• Willard Quine, 1985. The Time of My Life: An Autobiography. MIT Press.
  • Richardson, Alan W., 1998. Carnap's construction of the world : the Aufbau and the emergence of logical empiricism. Cambridge Uni. Press.
  • Schilpp, P. A., ed., 1963. The Philosophy of Rudolf Carnap. LaSalle IL: Open Court.
  • Spohn, Wolfgang, ed., 1991. Erkenntnis Orientated: A Centennial Volume for Rudolf Carnap and Hans Reichenbach. Kluwer Academic Publishers.
  • 1991. Logic, Language, and the Structure of Scientific Theories: Proceedings of the Carnap-Reichenbach Centennial, University of Konstanz, 21-24 May 1991. University of Pittsburgh Press.

Quotations

  • "In science there are no 'depths'; there is surface everywhere." (From the 1929 Vienna Circle manifesto.)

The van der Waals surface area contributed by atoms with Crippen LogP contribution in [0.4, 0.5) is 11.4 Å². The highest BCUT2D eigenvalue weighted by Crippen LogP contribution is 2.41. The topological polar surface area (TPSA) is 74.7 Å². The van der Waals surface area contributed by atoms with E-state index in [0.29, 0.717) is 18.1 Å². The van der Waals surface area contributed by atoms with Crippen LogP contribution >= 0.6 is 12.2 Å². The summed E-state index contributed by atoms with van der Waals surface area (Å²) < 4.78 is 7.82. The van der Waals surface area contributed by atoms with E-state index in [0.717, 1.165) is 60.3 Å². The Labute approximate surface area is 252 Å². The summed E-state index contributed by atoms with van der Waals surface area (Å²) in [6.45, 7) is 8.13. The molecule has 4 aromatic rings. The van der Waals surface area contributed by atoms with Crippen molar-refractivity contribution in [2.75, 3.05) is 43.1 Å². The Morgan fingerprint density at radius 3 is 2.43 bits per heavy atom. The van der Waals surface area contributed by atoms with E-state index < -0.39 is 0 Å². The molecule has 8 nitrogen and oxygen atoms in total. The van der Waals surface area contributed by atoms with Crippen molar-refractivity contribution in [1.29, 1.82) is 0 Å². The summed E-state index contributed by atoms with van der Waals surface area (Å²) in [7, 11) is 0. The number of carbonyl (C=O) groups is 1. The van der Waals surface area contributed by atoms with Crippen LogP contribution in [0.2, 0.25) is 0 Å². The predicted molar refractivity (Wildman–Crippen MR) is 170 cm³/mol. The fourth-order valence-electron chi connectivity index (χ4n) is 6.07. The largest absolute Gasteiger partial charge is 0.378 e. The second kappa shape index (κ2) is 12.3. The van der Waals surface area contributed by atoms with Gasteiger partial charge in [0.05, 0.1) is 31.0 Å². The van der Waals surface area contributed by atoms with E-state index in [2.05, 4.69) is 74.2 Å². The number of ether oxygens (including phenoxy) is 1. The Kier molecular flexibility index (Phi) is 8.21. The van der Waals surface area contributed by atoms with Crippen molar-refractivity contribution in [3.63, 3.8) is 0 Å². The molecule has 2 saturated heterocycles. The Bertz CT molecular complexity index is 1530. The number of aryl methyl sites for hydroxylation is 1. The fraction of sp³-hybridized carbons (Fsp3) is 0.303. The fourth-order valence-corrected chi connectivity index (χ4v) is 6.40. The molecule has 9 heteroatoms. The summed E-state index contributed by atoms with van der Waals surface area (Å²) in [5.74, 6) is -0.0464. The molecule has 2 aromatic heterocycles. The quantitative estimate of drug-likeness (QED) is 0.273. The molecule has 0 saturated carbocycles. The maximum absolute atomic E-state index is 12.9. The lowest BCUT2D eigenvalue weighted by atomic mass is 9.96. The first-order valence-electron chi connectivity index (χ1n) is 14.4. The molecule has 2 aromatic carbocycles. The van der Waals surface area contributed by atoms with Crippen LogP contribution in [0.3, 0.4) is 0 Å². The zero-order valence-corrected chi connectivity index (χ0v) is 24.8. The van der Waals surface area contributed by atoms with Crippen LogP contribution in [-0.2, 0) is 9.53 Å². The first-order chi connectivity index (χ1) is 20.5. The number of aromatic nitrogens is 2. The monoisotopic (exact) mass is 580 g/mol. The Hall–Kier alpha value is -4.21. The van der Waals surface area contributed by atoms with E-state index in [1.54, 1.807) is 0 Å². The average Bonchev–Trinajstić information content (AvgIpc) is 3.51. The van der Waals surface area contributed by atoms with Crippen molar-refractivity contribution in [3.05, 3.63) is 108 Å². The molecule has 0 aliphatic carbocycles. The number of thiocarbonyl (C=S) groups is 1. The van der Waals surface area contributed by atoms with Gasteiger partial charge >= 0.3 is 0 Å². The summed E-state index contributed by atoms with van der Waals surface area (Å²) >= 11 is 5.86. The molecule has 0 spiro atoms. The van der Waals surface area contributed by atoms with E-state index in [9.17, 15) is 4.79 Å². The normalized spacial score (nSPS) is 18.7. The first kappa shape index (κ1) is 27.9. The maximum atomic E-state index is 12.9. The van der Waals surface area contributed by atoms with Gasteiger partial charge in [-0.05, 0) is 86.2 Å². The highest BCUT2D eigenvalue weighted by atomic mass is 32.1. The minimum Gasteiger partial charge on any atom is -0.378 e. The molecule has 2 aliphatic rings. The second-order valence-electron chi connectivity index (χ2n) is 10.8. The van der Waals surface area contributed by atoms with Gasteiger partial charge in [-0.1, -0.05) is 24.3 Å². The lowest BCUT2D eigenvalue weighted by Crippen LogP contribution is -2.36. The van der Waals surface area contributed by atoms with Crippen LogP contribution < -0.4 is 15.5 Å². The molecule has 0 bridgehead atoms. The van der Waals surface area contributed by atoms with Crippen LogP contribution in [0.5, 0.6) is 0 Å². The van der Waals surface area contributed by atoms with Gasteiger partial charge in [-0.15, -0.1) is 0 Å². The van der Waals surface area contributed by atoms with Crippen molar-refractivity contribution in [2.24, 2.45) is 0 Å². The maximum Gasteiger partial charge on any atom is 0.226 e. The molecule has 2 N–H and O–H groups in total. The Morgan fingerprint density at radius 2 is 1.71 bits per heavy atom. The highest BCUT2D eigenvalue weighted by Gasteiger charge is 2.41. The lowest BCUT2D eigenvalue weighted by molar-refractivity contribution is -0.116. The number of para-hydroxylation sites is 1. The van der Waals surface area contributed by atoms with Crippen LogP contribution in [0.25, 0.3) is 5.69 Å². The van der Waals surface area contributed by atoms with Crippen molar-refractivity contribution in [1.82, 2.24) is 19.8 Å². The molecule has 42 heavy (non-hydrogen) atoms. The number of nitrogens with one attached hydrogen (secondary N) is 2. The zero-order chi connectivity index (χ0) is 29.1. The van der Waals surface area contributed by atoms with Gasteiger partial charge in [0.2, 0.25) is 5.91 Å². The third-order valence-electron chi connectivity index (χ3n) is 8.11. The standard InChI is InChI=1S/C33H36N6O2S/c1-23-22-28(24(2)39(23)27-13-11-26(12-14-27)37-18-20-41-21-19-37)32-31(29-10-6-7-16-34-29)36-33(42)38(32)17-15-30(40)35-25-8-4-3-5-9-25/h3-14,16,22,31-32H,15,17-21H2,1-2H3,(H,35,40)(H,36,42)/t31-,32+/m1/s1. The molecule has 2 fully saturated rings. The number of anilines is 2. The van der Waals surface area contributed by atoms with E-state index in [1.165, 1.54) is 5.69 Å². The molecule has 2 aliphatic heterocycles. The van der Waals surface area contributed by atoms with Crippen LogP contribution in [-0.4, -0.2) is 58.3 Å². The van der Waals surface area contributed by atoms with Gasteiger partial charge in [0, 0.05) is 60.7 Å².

• When Wittgenstein scolded him for having books about the paranormal in his library, Carnap replied: "But Ludwig, it is only an empirical question."
  • "It is not our business to set up prohibitions, but to arrive at conventions… In logic there are no morals. Everyone is at liberty to build up his own logic, i.e. his own language, as he wishes. All that is required of him is that, if he wishes to discuss it, he must state his methods clearly, and give syntactical rules instead of philosophical arguments." The Logical Syntax of Language, §17 (1937)

External links